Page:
Listening to her music, with its vivid stories of Middle-Eastern gays, obsessive mathematicians, incestuous siblings, drowning women, computer nerds, tasteless millionaires and, now, hunted yetis and sentient snowflakes, it comes as no surprise to learn that, as a child, Kate Bush had a particularly active imagination.
"It has always been a very big part of me, especially when I was a little girl," she confirms. "I had an incredibly full life with my imagination: I used to have all sorts of trolls and things. I had a wonderful world around my toys and invented people.
"I don't mean I had imaginary friends; I didn't need any imaginary friends, because I had so much other stuff going on. I remember one time I nearly burnt one end of the house down, because my trolls were having this sort of outdoor party, and decided to light a bonfire on the windowsill."
She threw herself deeper into her fantasy life and her love of music, eventually combining them to develop one of the most singular careers in all of pop. Restlessly creative, yet shunning the promotional scaffolding routinely used to hoist product into the marketplace, Kate Bush has managed to find a way of being both instantly recognisable yet oddly indefinable, a paradoxical combination of attributes that has enabled her to extend that career way beyond the confines of most of her peers.
When she first wafted her ethereal way into our lives, back in the late Seventies, punk was transforming the musical landscape. But while those former punks now very much look their age, she and her work have retained their vitality and freshness. Being reclusive has afforded the 53-year old a cloak of invisibility that acts like an elixir of youth.
Few, if any, of her peers from that era would dare take a 12-year sabbatical between albums, as she did following 1993's The Red Shoes, let alone return to as universal a chorus of critical hosannahs as she did with 2005's Aerial. Another six years pass, and suddenly we are treated to not one but two Kate Bush albums in a single year, her recent retrospective exercise Director's Cut now followed by 50 Words for Snow.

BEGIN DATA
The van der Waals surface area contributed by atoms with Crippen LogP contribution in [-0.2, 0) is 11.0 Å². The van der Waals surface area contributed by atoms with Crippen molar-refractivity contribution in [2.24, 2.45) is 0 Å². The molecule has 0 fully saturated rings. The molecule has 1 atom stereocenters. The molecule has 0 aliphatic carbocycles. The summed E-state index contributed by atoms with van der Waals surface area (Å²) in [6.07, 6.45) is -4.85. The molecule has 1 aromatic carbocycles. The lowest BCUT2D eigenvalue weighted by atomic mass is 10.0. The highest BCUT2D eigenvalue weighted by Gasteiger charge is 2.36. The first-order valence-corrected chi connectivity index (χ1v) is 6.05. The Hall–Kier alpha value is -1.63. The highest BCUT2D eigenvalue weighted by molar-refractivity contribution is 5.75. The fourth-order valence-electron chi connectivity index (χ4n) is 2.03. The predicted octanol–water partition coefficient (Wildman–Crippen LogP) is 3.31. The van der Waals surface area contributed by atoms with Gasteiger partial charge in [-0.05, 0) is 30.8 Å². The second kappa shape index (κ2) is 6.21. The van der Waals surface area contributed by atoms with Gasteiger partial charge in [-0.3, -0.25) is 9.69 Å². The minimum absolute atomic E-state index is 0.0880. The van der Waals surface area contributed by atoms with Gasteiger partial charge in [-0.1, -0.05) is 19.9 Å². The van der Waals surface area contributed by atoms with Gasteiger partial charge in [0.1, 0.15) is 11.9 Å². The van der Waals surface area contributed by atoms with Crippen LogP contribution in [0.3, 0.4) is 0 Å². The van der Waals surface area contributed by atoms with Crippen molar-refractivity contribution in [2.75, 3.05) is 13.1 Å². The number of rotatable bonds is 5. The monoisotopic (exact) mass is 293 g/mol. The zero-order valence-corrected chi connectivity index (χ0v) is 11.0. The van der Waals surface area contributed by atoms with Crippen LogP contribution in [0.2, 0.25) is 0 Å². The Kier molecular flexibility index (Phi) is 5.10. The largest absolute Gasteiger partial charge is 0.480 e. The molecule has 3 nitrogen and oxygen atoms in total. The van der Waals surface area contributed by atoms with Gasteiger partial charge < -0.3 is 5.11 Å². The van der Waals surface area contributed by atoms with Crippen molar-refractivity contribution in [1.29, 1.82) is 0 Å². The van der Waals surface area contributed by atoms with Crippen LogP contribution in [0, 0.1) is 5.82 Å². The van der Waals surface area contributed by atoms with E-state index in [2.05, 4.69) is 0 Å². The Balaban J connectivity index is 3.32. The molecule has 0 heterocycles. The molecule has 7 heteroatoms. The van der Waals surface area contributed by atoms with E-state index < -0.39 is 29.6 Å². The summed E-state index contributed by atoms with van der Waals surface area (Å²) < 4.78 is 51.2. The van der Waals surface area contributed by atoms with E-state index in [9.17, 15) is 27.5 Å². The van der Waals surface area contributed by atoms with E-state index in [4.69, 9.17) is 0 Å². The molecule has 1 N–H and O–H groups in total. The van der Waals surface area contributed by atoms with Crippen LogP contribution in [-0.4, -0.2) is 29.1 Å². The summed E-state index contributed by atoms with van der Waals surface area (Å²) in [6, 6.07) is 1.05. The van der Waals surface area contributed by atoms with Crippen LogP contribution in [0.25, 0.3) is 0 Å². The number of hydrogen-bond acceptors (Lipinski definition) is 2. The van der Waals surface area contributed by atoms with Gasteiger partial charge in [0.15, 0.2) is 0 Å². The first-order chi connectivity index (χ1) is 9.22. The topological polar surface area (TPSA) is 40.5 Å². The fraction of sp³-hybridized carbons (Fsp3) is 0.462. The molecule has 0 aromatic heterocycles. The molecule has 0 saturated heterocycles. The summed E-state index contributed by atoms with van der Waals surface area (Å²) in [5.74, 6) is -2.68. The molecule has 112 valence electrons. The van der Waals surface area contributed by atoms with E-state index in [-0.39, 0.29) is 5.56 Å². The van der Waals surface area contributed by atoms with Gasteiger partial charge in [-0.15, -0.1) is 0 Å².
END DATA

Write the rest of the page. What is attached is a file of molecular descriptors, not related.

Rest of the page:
"I'd had this idea for some while to do a wintry album," she explains, "and soon after I started writing for it, I homed in to the idea of snow. It just seemed such a fascinating subject that it was easy to think of so many ways of writing about it. It's such extraordinary stuff, isn't it? Even a single snowflake, when you look at it under a microscope, is such an incredibly beautiful thing. And they are all different."
The title track does indeed feature 50 words for snow, the majority of them made up by Bush herself, fantastical coinages like "vanillaswarm" and "icyskidski" intoned with gentle thespian relish by Stephen Fry. Elsewhere on the album, Elton John duets on "Snowed in at Wheeler Street", a tale of two immortal lovers' paths criss-crossing through the ages, from Roman times to the present day; Kate's son Bertie takes the title role of a snowflake yearning for human contact in "Snowflake"; a yeti is tracked across the Himalayas in "Wild Man"; and, in "Misty", a woman and a snowman engage in a love affair.
One of the reasons for Bush's long absence from the public eye was her decision to prioritise the obligations of parenthood. The arrival of her beloved Bertie in 1998 forced her into devising new ways to work, so as to afford her as much time with her son as possible: "I had to learn how to work in a completely different way, in short snatches of time, which was so not how I'd ever worked before," she says.
"I couldn't do it at first. It was an extremely positive thing, because for the person, as well as the person's work, it's good to experience shaking everything up and doing something completely different. I love being a mother; I think it's the best thing I've ever done, and I personally feel that it has had a very positive effect on my work."Reuse content